Choose one of the fallacies you read about in the Wikipedia entry. Give an example of a fallacy of your choice. Each of you must choose a different fallacy. If someone has already covered "Straw Man," you must choose something else. Don't use the example given by Wikipedia.   Some easy places to find examples of logical fallacies in use is the Fox News page on Politics, or do a Google image search using the keyword "ads." Then, share with your classmates and experience you've had where either you or someone you know used a logical fallacy in an argument.

Childhood and adolescence are social and scientific constructs that define a biological reality. As children grow into adulthood, we award them a status reserved specifically for adults: the right to drive, vote, drink, etc.   Contemporary American society tends to ascribe certain values to childhood that shape the way we treat children; specifically, the value of "innocence" shapes much of behavior we have towards children. Children (and adolescents), in order to remain innocent, are to be shielded from sexuality, violence, drugs and alcohol, hard physical labor, and other things deemed "adult."   Innocence, in that case becomes a kind of ignorance.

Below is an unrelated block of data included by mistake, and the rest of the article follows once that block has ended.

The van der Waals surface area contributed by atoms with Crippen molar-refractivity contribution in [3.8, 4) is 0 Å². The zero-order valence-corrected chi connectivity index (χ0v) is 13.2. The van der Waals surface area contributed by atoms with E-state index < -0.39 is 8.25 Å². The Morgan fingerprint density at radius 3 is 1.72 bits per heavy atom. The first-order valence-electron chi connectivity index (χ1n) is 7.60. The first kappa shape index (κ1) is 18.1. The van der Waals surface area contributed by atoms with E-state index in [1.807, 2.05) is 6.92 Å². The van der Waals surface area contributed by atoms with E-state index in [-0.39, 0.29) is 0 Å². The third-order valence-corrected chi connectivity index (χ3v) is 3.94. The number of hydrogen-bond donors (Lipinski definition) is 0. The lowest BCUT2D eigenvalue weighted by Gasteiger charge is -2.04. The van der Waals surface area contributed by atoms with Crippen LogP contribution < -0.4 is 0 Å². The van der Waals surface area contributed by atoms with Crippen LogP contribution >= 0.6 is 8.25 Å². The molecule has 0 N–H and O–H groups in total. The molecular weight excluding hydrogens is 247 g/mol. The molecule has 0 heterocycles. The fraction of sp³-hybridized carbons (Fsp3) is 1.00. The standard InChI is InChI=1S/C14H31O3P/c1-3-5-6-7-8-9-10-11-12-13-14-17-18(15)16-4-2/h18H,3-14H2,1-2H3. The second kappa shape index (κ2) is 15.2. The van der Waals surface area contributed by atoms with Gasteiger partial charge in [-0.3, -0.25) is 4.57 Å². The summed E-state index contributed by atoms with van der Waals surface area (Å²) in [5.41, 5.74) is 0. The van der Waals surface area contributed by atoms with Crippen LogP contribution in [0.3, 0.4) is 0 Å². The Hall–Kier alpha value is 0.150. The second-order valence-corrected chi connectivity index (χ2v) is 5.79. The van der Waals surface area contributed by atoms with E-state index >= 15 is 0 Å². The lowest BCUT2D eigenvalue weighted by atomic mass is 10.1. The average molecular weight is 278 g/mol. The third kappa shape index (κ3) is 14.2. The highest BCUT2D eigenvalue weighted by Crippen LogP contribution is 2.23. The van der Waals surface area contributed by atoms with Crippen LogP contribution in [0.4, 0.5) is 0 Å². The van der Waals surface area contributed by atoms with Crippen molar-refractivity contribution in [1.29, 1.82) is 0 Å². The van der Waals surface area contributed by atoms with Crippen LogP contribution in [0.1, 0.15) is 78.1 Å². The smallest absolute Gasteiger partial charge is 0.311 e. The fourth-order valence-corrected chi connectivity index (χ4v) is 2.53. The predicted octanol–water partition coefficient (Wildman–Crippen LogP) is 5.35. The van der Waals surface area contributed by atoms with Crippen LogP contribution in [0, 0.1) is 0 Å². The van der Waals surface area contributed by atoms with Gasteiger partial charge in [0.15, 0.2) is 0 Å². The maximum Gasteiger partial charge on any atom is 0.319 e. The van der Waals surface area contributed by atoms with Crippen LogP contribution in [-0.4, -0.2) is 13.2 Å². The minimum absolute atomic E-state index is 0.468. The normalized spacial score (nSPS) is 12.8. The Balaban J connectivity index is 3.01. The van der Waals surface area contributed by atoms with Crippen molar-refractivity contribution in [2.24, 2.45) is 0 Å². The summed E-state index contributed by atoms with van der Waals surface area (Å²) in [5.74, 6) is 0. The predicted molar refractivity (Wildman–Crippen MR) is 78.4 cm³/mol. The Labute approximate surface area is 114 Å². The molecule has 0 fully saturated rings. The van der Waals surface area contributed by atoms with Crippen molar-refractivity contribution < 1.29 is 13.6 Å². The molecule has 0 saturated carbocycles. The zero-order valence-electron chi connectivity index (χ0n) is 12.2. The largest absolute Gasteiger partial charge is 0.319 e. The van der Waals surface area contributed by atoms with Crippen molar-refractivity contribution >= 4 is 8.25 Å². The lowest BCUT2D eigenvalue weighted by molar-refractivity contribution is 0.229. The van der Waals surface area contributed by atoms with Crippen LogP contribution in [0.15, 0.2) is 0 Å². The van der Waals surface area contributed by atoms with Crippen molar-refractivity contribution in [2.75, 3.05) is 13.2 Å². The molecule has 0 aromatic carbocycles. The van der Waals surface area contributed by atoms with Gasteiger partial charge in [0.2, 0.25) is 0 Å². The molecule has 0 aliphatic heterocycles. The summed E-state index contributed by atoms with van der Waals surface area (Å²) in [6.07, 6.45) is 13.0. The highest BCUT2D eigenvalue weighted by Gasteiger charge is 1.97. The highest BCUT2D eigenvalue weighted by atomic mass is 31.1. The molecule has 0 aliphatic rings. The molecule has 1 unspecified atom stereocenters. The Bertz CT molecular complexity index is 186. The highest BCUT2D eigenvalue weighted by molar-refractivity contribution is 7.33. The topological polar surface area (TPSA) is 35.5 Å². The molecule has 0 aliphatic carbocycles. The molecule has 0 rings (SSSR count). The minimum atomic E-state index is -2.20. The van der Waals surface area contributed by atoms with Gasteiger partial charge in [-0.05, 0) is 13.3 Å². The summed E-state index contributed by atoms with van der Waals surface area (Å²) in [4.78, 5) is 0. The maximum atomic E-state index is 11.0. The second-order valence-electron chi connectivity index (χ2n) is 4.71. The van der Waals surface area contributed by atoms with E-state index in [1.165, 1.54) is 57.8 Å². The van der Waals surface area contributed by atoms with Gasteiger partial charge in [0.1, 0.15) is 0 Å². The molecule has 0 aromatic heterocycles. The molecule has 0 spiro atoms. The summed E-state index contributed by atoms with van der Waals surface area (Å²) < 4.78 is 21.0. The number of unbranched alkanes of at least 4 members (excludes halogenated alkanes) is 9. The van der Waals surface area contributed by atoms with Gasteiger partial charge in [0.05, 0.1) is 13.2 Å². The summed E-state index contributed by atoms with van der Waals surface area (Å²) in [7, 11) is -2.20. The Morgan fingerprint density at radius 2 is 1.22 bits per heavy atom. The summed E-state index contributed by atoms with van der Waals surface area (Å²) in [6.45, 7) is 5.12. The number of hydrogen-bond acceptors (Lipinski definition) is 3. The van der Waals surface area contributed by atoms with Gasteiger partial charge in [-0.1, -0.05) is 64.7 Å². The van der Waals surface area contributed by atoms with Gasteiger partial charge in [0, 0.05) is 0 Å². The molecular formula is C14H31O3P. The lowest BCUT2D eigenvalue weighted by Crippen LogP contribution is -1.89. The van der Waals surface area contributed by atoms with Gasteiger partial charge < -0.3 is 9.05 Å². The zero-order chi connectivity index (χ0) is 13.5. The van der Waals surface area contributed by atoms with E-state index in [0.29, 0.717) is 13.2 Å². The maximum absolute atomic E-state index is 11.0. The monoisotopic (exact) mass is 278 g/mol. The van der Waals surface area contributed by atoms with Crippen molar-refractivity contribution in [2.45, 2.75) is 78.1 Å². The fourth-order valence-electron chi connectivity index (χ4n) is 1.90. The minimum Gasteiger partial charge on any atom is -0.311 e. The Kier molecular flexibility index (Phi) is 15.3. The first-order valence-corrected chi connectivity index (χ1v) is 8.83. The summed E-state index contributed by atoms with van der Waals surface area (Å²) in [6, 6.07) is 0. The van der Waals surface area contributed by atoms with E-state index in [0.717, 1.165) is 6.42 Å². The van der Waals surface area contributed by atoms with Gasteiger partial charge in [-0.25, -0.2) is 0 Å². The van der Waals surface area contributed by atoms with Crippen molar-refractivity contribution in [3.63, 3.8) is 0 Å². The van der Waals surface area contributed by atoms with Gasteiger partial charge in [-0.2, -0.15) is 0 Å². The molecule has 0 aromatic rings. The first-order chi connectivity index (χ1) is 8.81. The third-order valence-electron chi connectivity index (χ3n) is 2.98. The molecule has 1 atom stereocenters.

How often do we stop to really think about whether that's the right approach? Should children and adolescence be shielded from knowledge of the adult world?

Read the following articles and then answer the questions below:

"Has Young Adult Fiction Become Too Dark?"  by Mary Elizabeth Williams in  Salon.